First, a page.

In Fictiv's 2016 State of Hardware Report, a whopping 70% of participants reported using Solidworks. Solidworks might be expensive and is certainly not perfect, but it sure is popular!
Considering how many people out there are using Solidworks, I thought it would be great to impart a few tips & tricks for upping your Solidworks game and becoming a pro.
Note: The purpose of this article is NOT to convince you or anyone else to use Solidworks over the many other options that are out there. This article is for people that have already chosen Solidworks (or had Solidworks chosen for them) and would like to greatly improve their skills.
The Command Manager, shown above, is touted by Dassault Systèmes, the maker of Solidworks, as a simple and easy to use location for all the features, sketch tools and evaluation tools that you might need.
Simply put, it is for newbs. If you want to become a Solidworks pro, you should consider ditching the Command Manager in favor of a comprehensive and customized toolbar setup. It’s the quickest and easiest upgrade you can make.
Here’s an example of such a setup with a brief explanation of how it is broken down:
As you can see in the picture, the 3D model is surrounded by about 200 icons, that could each be used via a single click. Many of these features cannot be found in the Command Manager at all. For those that can be found there, they would have required multiple clicks to get to and use. Using this setup, or one like it, can save hundreds of clicks per hour!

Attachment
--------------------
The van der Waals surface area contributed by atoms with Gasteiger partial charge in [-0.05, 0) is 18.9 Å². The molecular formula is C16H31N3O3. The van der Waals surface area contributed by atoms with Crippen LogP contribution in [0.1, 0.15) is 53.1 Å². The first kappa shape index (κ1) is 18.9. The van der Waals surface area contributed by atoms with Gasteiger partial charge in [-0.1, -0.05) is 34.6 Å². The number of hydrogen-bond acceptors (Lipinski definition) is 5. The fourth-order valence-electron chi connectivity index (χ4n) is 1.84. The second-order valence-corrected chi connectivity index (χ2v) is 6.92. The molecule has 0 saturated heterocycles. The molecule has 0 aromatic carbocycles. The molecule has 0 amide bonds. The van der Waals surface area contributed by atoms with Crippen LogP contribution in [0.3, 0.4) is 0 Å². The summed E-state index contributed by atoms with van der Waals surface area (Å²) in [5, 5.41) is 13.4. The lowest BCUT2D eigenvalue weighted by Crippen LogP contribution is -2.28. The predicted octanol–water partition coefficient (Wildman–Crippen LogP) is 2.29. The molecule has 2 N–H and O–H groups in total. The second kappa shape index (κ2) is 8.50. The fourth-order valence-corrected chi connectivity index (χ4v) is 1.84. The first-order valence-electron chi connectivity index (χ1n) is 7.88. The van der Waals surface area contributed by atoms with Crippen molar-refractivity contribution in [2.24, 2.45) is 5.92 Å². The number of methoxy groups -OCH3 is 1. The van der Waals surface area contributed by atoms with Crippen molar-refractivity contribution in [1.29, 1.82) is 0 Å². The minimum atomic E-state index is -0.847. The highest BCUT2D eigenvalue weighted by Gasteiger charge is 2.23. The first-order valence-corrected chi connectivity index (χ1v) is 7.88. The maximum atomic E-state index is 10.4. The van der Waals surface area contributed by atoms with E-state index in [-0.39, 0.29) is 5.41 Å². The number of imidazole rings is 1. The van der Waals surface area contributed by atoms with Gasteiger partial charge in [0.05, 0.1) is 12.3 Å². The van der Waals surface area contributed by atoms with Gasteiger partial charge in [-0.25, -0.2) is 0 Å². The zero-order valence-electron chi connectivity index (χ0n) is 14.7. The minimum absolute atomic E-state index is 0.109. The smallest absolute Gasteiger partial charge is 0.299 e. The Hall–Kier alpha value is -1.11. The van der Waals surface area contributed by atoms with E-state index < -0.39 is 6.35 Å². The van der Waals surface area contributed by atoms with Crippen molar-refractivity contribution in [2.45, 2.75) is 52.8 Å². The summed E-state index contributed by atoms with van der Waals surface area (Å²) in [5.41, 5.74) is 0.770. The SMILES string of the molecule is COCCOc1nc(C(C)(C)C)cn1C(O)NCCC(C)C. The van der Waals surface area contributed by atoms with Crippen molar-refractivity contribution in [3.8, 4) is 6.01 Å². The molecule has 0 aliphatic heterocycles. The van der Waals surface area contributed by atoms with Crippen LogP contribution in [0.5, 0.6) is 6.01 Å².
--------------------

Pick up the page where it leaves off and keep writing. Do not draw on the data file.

It used to be that you couldn’t give up so much screen real estate for commands. However, with screens becoming as big as they are and with resolutions as high as they are, you will still have plenty of screen space for your 3D model and the feature tree itself.
Splines are great for creating organic shapes while still keeping good control over the results. However, too much control can negatively affect those results just as much as too little control.
As a general rule, try to use as few spline points as possible while still achieving the desired result. I keep all of my splines limited to 3 points (both ends plus ONE control point somewhere in between). Solidworks will let you add as many control points as you want to, but I don’t recommend it.Adding more than one control point tends to over-control the spline (when using features such as lofts and sweeps), which will yield undesirable waviness or ripples in the resulting surface/s.
The picture below shows what happens to a spline as you add more and more constraints or controls to it. As you can see, not enough constraints yields a pretty uneventful spline. On the other hand, too many constraints will make the spline appear more jagged. Those somewhat jagged transitions are what cause undesirable waviness and ripples.
As a general rule of thumb, spline surfaces can be trimmed as much as you want, but should not be extended past their original boundaries.
In reality, Solidworks will let you do both, but you should know that extending a spline shaped surface involves Solidworks doing a lot of math on what it thinks the spline shaped surface would look like if it were created as a larger/longer spline and then trimmed to the current spline. That math is difficult and the results are not so accurate.